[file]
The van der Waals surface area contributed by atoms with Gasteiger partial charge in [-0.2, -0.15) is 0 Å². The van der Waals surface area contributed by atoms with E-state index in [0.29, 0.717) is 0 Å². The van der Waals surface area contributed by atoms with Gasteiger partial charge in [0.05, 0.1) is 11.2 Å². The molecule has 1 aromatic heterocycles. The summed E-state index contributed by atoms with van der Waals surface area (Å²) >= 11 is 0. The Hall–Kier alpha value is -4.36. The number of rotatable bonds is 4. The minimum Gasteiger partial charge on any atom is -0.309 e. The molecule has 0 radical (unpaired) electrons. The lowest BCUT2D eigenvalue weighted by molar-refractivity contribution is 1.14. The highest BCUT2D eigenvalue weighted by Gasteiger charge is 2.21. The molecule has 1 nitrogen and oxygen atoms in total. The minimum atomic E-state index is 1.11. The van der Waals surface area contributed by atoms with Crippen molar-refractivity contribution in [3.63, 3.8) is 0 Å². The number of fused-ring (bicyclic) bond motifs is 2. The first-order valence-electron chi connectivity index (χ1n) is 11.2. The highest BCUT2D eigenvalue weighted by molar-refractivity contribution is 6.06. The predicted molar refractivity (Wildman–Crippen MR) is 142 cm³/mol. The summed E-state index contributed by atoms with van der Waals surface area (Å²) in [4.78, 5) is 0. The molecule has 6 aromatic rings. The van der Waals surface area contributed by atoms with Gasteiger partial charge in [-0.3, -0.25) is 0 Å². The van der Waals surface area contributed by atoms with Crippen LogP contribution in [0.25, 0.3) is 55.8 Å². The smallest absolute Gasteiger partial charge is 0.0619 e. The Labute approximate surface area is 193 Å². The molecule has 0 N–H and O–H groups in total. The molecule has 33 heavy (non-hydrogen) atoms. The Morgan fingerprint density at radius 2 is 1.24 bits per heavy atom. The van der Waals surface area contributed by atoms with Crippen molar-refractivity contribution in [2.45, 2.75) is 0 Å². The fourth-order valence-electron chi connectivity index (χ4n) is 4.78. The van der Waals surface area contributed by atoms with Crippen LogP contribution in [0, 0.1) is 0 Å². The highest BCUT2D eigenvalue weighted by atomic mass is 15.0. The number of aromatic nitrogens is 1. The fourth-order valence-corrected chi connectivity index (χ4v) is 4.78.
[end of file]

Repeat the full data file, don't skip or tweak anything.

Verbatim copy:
The van der Waals surface area contributed by atoms with Gasteiger partial charge in [-0.2, -0.15) is 0 Å². The van der Waals surface area contributed by atoms with E-state index in [0.29, 0.717) is 0 Å². The van der Waals surface area contributed by atoms with Gasteiger partial charge in [0.05, 0.1) is 11.2 Å². The molecule has 1 aromatic heterocycles. The summed E-state index contributed by atoms with van der Waals surface area (Å²) >= 11 is 0. The Hall–Kier alpha value is -4.36. The number of rotatable bonds is 4. The minimum Gasteiger partial charge on any atom is -0.309 e. The molecule has 0 radical (unpaired) electrons. The lowest BCUT2D eigenvalue weighted by molar-refractivity contribution is 1.14. The highest BCUT2D eigenvalue weighted by Gasteiger charge is 2.21. The molecule has 1 nitrogen and oxygen atoms in total. The minimum atomic E-state index is 1.11. The van der Waals surface area contributed by atoms with Crippen molar-refractivity contribution in [3.63, 3.8) is 0 Å². The number of fused-ring (bicyclic) bond motifs is 2. The first-order valence-electron chi connectivity index (χ1n) is 11.2. The highest BCUT2D eigenvalue weighted by molar-refractivity contribution is 6.06. The predicted molar refractivity (Wildman–Crippen MR) is 142 cm³/mol. The summed E-state index contributed by atoms with van der Waals surface area (Å²) in [4.78, 5) is 0. The molecule has 6 aromatic rings. The van der Waals surface area contributed by atoms with Gasteiger partial charge in [-0.3, -0.25) is 0 Å². The van der Waals surface area contributed by atoms with Crippen LogP contribution in [0.25, 0.3) is 55.8 Å². The smallest absolute Gasteiger partial charge is 0.0619 e. The Labute approximate surface area is 193 Å². The molecule has 0 N–H and O–H groups in total. The molecule has 33 heavy (non-hydrogen) atoms. The Morgan fingerprint density at radius 2 is 1.24 bits per heavy atom. The van der Waals surface area contributed by atoms with Crippen molar-refractivity contribution in [2.45, 2.75) is 0 Å². The fourth-order valence-electron chi connectivity index (χ4n) is 4.78. The van der Waals surface area contributed by atoms with Crippen LogP contribution in [0, 0.1) is 0 Å². The highest BCUT2D eigenvalue weighted by atomic mass is 15.0. The number of aromatic nitrogens is 1. The fourth-order valence-corrected chi connectivity index (χ4v) is 4.78.